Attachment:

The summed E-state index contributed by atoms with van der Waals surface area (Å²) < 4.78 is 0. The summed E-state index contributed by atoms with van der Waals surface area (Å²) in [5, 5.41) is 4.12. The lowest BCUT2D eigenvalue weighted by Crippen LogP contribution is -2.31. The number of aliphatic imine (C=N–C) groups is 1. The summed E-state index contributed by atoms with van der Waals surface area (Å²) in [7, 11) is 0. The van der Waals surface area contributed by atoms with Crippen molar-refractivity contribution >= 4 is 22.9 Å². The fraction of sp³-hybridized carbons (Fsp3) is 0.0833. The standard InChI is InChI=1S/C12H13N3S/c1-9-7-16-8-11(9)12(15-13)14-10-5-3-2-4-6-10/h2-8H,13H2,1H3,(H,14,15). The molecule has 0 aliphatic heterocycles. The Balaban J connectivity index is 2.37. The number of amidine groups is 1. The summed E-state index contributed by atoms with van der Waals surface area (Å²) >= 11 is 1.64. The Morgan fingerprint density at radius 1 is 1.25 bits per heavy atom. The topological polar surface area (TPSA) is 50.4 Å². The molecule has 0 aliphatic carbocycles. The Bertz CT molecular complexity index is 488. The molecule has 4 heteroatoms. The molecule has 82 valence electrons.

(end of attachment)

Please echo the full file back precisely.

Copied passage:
The summed E-state index contributed by atoms with van der Waals surface area (Å²) < 4.78 is 0. The summed E-state index contributed by atoms with van der Waals surface area (Å²) in [5, 5.41) is 4.12. The lowest BCUT2D eigenvalue weighted by Crippen LogP contribution is -2.31. The number of aliphatic imine (C=N–C) groups is 1. The summed E-state index contributed by atoms with van der Waals surface area (Å²) in [7, 11) is 0. The van der Waals surface area contributed by atoms with Crippen molar-refractivity contribution >= 4 is 22.9 Å². The fraction of sp³-hybridized carbons (Fsp3) is 0.0833. The standard InChI is InChI=1S/C12H13N3S/c1-9-7-16-8-11(9)12(15-13)14-10-5-3-2-4-6-10/h2-8H,13H2,1H3,(H,14,15). The molecule has 0 aliphatic heterocycles. The Balaban J connectivity index is 2.37. The number of amidine groups is 1. The summed E-state index contributed by atoms with van der Waals surface area (Å²) >= 11 is 1.64. The Morgan fingerprint density at radius 1 is 1.25 bits per heavy atom. The topological polar surface area (TPSA) is 50.4 Å². The molecule has 0 aliphatic carbocycles. The Bertz CT molecular complexity index is 488. The molecule has 4 heteroatoms. The molecule has 82 valence electrons.